Vermont's on top and Mississippi's on the bottom of the United Health Foundation rankings. What factors were considered?
by Zoe Galland
Minnesota residents drink too much, but they have a low premature death rate. Mississippians don't overindulge, but only a fifth of the population has health insurance. And Vermont seems to be under a lucky star—few uninsured residents, a very low rate of infectious diseases, and a low premature death rate.
These are some of results revealed in the 18th annual America's Health Rankings, a report comparing Americans' health, state by state. It was released by the United Health Foundation (UHF) Nov. 5. The UHF, which was founded by the UnitedHealth group in 1999, publishes the report in partnership with the American Public Health Assn. and Partnership for Prevention.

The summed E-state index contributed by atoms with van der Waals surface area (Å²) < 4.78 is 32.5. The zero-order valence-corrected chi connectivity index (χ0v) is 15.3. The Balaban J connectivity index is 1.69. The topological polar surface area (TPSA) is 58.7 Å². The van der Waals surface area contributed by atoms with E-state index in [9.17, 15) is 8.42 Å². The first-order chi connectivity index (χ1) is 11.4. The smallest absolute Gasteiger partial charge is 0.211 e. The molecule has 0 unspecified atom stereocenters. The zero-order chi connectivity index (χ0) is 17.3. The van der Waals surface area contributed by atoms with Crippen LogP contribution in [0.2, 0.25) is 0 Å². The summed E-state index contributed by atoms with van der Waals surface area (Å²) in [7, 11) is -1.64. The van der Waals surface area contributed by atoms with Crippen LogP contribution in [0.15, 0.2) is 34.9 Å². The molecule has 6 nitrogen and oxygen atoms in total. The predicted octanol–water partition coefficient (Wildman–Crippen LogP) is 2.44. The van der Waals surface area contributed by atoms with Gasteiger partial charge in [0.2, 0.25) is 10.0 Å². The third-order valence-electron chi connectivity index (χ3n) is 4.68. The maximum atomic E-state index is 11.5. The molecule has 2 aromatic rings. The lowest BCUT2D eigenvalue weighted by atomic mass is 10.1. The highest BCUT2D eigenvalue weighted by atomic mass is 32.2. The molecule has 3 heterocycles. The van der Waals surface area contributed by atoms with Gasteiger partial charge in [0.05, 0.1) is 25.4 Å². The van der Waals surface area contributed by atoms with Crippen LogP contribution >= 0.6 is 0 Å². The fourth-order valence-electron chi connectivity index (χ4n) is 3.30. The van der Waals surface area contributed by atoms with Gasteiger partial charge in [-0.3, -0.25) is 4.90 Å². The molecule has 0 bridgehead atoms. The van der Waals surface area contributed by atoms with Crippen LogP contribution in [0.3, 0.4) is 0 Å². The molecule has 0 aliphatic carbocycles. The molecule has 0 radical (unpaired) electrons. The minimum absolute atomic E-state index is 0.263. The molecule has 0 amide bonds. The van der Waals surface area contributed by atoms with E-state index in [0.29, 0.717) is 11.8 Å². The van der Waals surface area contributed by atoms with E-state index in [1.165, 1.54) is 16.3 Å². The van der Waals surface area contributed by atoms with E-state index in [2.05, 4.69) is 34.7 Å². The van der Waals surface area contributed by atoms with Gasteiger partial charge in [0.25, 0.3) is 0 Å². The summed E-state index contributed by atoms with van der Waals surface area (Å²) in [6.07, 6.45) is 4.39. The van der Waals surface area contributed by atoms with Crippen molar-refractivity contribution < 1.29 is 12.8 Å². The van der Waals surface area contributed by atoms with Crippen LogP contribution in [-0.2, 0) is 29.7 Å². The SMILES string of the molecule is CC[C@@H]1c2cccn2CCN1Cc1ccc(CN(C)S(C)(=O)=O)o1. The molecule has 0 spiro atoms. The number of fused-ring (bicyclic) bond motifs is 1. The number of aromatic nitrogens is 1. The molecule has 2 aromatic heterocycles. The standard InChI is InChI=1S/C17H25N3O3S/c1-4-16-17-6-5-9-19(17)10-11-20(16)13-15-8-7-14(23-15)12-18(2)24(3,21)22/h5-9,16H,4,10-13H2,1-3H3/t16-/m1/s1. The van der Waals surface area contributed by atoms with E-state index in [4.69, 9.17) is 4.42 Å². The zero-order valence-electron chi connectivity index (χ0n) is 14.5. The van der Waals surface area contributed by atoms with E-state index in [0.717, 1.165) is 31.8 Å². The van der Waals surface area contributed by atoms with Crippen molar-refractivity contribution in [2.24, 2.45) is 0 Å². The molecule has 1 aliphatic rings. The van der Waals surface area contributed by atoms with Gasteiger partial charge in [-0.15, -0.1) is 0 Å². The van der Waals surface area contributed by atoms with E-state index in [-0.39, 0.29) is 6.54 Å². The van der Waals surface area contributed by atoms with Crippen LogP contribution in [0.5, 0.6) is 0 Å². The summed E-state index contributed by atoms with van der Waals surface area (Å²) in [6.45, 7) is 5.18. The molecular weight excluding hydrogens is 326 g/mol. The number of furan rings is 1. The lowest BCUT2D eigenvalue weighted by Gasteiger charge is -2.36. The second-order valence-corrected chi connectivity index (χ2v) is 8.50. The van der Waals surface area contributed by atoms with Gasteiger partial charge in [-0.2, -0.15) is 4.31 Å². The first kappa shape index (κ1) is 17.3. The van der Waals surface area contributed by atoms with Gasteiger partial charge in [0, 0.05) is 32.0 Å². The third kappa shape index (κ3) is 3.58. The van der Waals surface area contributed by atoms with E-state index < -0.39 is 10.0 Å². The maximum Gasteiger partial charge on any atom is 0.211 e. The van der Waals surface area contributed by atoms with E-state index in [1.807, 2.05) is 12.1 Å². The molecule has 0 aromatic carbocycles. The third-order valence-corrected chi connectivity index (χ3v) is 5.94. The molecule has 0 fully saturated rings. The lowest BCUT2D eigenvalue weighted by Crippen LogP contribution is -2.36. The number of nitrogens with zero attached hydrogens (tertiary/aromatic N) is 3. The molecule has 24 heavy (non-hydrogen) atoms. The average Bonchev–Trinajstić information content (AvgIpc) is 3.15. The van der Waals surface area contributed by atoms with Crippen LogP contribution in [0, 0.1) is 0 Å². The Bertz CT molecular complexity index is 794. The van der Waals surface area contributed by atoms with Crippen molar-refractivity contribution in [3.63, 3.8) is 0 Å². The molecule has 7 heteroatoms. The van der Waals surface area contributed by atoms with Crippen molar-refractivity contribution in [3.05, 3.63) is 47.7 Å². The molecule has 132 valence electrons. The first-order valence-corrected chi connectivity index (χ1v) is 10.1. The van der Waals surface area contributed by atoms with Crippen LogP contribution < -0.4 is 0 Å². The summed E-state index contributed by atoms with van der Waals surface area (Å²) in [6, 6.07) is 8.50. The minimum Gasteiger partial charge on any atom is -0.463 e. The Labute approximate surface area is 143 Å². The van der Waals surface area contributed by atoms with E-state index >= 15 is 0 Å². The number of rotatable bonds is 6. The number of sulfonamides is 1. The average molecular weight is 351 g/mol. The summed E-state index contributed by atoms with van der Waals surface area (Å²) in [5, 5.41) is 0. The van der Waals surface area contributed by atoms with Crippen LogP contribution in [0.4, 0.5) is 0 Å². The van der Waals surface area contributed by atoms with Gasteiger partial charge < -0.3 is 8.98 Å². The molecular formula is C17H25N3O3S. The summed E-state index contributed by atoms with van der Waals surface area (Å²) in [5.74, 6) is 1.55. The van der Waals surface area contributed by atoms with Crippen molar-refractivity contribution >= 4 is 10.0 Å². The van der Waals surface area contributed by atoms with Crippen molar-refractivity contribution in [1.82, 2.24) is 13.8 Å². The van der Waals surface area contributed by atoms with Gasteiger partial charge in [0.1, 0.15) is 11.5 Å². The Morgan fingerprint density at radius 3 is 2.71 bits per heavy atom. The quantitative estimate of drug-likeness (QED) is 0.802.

The UHF said that Americans' overall health has declined by 0.3% as measured by key health indicators, despite progress made in several areas such as reduced cancer rates. It cited factors such as obesity, an increasing number of uninsured people, and the "persistence of risky health behaviors such as tobacco use and binge drinking."
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